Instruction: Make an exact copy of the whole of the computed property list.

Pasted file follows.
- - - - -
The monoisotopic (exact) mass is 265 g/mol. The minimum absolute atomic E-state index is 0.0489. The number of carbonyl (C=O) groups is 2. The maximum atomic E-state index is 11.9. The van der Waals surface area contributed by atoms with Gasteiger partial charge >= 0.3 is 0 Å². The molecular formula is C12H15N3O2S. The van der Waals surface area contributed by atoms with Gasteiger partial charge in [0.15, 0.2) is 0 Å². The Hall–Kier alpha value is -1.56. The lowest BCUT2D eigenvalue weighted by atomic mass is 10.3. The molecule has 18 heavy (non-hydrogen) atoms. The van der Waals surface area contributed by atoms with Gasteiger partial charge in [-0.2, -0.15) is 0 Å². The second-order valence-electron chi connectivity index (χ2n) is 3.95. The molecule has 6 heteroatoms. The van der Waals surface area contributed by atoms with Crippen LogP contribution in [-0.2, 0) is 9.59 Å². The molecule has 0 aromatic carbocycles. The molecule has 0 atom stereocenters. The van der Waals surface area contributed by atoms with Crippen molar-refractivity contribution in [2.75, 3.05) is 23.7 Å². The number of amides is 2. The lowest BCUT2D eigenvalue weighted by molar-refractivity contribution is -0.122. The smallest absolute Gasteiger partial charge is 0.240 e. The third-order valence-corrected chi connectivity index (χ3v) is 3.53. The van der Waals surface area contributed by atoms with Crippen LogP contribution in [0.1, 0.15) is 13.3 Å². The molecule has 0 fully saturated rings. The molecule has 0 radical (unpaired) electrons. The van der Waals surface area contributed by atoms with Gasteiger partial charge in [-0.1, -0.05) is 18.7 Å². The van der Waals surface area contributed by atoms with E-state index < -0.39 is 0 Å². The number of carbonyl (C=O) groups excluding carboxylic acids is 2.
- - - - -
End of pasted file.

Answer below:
The monoisotopic (exact) mass is 265 g/mol. The minimum absolute atomic E-state index is 0.0489. The number of carbonyl (C=O) groups is 2. The maximum atomic E-state index is 11.9. The van der Waals surface area contributed by atoms with Gasteiger partial charge >= 0.3 is 0 Å². The molecular formula is C12H15N3O2S. The van der Waals surface area contributed by atoms with Gasteiger partial charge in [0.15, 0.2) is 0 Å². The Hall–Kier alpha value is -1.56. The lowest BCUT2D eigenvalue weighted by atomic mass is 10.3. The molecule has 18 heavy (non-hydrogen) atoms. The van der Waals surface area contributed by atoms with Gasteiger partial charge in [-0.2, -0.15) is 0 Å². The second-order valence-electron chi connectivity index (χ2n) is 3.95. The molecule has 6 heteroatoms. The van der Waals surface area contributed by atoms with Crippen LogP contribution in [-0.2, 0) is 9.59 Å². The molecule has 0 aromatic carbocycles. The molecule has 0 atom stereocenters. The van der Waals surface area contributed by atoms with Crippen molar-refractivity contribution in [2.75, 3.05) is 23.7 Å². The number of amides is 2. The lowest BCUT2D eigenvalue weighted by molar-refractivity contribution is -0.122. The smallest absolute Gasteiger partial charge is 0.240 e. The third-order valence-corrected chi connectivity index (χ3v) is 3.53. The van der Waals surface area contributed by atoms with Crippen LogP contribution in [0.1, 0.15) is 13.3 Å². The molecule has 0 fully saturated rings. The molecule has 0 radical (unpaired) electrons. The van der Waals surface area contributed by atoms with Gasteiger partial charge in [-0.1, -0.05) is 18.7 Å². The van der Waals surface area contributed by atoms with E-state index < -0.39 is 0 Å². The number of carbonyl (C=O) groups excluding carboxylic acids is 2.